An iPod for Your Eyes


Q. What’s your take on portable video players? I’ve got this brutal A-train commute to deal with, and being able to watch last night’s Elimidate episode would make it pass that much quicker. But it’s not like I’m willing to go into hock to make that happen, dig?

A. Then you might want to wait a while, until the market has a few more competitors and prices fall back from the stratosphere. Shouldn’t be long, as Microsoft’s video-on-the-go efforts are about to bear fruit. Two years from now, you should have plenty of Elimidate-watching company on the A.

For right now, though, the portable video options are limited, at least outside the realm of handheld DVD players. The industry leader is Archos (, perhaps better known for its hard-disk MP3 players, which Mr. Roboto considers on par with the iPod. The company’s already on its second generation of pocket video recorders with the AV400 series. The bottom-of-the-line offering is the 20 GB AV420, which works a lot like a 10-ounce TiVo. Pop it into the cradle, hook it to your TV, and it’ll record 80 hours’ worth of programming.

As for picture quality, well, damn—it impresses the heck out of Mr. Roboto, especially considering that the 262,000-color LCD screen measures only 3.5 inches diagonally. If there’s a downside, it’s battery life; if you’re commuting from, say, Far Rockaway to Times Square, you’re gonna have to charge up the AV420 every night. Oh, yeah, and there’s also the muy hefty price tag of $549. Sure, the AV420 plays MP3s and displays JPEGs, too, but c’mon—$549’s still a grind.

Prices should relax a bit in the next six months or so, as competitors flood in. Lots of ’em are byproducts of Microsoft’s Media2Go PVP project, which developed pocket-video software and recruited hardware partners to incorporate it into products. Creative ( is already accepting pre-orders on its Zen Portable Media Center ($499), Samsung is scheduled to release the YH-999 ($499) as early as next month, and the iRiver PMC-140 should be on shelves sometime this autumn. Mr. Roboto has yet to sample the Media2Go software, but word is it’s not too terribly different from Windows CE, which powers Pocket PCs and the like. If that skeeves you out, keep an eye peeled for iRiver’s Linux-powered upcoming PMP-120.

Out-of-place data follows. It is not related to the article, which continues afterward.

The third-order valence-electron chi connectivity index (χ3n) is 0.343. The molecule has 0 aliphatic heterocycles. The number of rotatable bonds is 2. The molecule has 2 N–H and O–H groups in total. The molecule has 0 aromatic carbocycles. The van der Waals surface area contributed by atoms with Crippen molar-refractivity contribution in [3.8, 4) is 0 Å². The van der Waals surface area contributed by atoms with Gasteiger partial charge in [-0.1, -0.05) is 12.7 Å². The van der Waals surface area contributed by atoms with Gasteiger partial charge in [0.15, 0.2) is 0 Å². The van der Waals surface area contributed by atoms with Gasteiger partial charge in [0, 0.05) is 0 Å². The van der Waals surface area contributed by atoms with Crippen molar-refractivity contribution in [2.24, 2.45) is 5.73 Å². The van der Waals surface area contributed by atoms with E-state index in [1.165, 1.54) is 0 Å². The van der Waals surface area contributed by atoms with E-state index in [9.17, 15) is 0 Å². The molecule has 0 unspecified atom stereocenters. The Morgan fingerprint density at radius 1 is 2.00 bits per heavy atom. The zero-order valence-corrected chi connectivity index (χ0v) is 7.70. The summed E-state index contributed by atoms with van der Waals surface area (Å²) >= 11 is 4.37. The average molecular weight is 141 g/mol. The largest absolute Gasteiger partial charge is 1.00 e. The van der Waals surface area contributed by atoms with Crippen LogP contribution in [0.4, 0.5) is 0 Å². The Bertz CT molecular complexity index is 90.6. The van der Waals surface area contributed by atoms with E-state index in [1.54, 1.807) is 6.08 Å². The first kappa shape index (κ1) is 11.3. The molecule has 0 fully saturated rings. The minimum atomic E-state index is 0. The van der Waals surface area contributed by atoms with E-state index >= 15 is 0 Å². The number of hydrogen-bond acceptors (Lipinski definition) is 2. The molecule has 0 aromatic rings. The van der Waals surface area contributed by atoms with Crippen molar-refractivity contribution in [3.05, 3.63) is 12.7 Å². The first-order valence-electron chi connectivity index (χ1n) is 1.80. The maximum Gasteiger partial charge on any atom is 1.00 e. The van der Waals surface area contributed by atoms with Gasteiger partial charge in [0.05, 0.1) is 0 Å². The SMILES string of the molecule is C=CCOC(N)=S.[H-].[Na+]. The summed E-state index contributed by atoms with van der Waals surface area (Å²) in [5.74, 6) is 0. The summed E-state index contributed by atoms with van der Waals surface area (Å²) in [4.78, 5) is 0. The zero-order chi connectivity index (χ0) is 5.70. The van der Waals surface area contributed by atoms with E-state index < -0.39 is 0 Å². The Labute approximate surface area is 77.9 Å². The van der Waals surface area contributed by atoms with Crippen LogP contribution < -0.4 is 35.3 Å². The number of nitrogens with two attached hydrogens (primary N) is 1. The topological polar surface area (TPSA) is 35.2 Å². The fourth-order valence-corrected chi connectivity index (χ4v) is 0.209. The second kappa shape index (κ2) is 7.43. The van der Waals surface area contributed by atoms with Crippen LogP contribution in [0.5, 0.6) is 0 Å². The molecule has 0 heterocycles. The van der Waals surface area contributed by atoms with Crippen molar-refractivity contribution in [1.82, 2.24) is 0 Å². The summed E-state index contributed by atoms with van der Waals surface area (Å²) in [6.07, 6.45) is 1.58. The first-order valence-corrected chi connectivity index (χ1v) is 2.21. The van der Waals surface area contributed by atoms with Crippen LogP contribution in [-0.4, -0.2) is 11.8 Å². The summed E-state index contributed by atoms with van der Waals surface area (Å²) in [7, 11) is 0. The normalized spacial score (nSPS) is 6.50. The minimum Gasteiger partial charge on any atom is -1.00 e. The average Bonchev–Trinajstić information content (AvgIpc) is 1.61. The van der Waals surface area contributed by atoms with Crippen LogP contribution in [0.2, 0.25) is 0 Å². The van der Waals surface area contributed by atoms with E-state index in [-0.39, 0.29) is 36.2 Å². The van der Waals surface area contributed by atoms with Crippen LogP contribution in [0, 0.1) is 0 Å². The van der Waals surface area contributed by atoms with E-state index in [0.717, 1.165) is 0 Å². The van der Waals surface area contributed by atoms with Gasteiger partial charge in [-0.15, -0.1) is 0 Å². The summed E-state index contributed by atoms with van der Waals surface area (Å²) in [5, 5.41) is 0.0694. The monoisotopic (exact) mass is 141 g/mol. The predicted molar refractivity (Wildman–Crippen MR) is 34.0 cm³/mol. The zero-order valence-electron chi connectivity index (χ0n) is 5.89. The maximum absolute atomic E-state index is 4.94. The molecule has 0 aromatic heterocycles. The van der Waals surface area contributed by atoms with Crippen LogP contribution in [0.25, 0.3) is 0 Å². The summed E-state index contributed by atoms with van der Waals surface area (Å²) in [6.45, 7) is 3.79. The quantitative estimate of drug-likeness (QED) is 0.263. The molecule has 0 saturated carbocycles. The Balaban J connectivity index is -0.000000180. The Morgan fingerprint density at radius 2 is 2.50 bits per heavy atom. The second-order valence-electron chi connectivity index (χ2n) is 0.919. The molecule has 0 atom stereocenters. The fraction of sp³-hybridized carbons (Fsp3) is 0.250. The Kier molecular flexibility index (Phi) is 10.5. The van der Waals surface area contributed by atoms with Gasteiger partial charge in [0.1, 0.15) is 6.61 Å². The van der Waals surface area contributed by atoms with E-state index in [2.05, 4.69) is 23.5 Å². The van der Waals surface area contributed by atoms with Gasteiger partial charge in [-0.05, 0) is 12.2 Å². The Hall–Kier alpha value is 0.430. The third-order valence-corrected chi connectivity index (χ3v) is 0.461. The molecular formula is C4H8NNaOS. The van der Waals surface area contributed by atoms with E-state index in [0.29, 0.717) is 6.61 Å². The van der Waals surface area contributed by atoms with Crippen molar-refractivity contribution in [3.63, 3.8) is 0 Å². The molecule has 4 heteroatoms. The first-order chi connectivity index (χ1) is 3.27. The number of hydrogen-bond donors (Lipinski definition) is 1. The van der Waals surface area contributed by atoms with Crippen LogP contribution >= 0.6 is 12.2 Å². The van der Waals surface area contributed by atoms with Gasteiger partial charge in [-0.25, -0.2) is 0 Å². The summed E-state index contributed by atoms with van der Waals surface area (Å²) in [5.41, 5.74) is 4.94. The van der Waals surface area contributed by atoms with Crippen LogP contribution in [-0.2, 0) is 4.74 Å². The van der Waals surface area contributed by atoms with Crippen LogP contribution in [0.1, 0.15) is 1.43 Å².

Another model to watch is Sony’s Vaio Pocket Video player. No word on when this monster’s gonna hit, but the rumor is that it’ll include Wi-Fi so you can wirelessly stream recordings to a TV screen. The company will also be offering movie downloads through its Connect music service (—a video version of iTunes, if you will.

Apple’s staying out of the portable-video fray for the moment, so don’t expect any video iPods under the 2005 Christmas tree. Steve Jobs just doesn’t foresee the day when pedestrians are gonna tool around while watching Elimidate. Makes sense, given how many accidents would ensue. Mr. Roboto’s guessing that it’ll always be best to ingest your video Soma while seated.

Band of brothers

Music snobs are a dime a dozen, and Mr. Roboto will admit to being one: He once ruined a relationship with a certain Ms. Roboto by constantly disparaging her affection for—gag!—the Screamin’ Cheetah Wheelies. Glad to know the mastermind behind has the gumption to do what all music snobs dream of doing—stand outside a Staind concert and harangue the queued fans for their atrocious taste. The video of his lecture at a recent Adema gig alone is worth five minutes of your life.

Vonage’s fine, fine print

Here’s yet another read-your-contract lesson: A discussion last week pointed out that voice-over IP provider Vonage foists unsavory terms on subscribers. The contract’s fine print states if Vonage doesn’t like the content of your phone conversations, it can and will forward “your personally identifiable information to the appropriate authorities for investigation and prosecution.” Um, folks? Is playing Big Brother really the best way to build consumer loyalty?

This article from the Village Voice Archive was posted on August 10, 2004

Archive Highlights